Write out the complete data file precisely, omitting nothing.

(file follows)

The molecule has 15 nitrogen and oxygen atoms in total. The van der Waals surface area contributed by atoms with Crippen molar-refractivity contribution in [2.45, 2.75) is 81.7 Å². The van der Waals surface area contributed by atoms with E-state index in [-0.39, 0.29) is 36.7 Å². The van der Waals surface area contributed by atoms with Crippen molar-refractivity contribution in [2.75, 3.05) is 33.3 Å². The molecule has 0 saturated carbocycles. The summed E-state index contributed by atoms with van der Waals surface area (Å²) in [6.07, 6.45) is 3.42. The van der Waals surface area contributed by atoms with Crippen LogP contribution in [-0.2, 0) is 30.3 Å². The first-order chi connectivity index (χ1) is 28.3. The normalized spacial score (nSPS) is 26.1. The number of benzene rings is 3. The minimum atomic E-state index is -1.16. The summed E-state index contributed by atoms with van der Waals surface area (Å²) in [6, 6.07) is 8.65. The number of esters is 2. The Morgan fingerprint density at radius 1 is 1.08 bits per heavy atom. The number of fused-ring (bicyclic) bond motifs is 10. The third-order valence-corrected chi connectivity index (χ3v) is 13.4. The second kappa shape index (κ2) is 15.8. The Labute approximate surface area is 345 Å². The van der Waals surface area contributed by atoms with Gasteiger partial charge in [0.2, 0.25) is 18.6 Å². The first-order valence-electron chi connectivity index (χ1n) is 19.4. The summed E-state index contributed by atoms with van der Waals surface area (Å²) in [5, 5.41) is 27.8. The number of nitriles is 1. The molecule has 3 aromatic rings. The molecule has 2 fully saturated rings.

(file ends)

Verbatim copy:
The molecule has 15 nitrogen and oxygen atoms in total. The van der Waals surface area contributed by atoms with Crippen molar-refractivity contribution in [2.45, 2.75) is 81.7 Å². The van der Waals surface area contributed by atoms with E-state index in [-0.39, 0.29) is 36.7 Å². The van der Waals surface area contributed by atoms with Crippen molar-refractivity contribution in [2.75, 3.05) is 33.3 Å². The molecule has 0 saturated carbocycles. The summed E-state index contributed by atoms with van der Waals surface area (Å²) in [6.07, 6.45) is 3.42. The van der Waals surface area contributed by atoms with Crippen LogP contribution in [-0.2, 0) is 30.3 Å². The first-order chi connectivity index (χ1) is 28.3. The normalized spacial score (nSPS) is 26.1. The number of benzene rings is 3. The minimum atomic E-state index is -1.16. The summed E-state index contributed by atoms with van der Waals surface area (Å²) in [6, 6.07) is 8.65. The number of esters is 2. The Morgan fingerprint density at radius 1 is 1.08 bits per heavy atom. The number of fused-ring (bicyclic) bond motifs is 10. The third-order valence-corrected chi connectivity index (χ3v) is 13.4. The second kappa shape index (κ2) is 15.8. The Labute approximate surface area is 345 Å². The van der Waals surface area contributed by atoms with Gasteiger partial charge in [0.2, 0.25) is 18.6 Å². The first-order valence-electron chi connectivity index (χ1n) is 19.4. The summed E-state index contributed by atoms with van der Waals surface area (Å²) in [5, 5.41) is 27.8. The number of nitriles is 1. The molecule has 3 aromatic rings. The molecule has 2 fully saturated rings.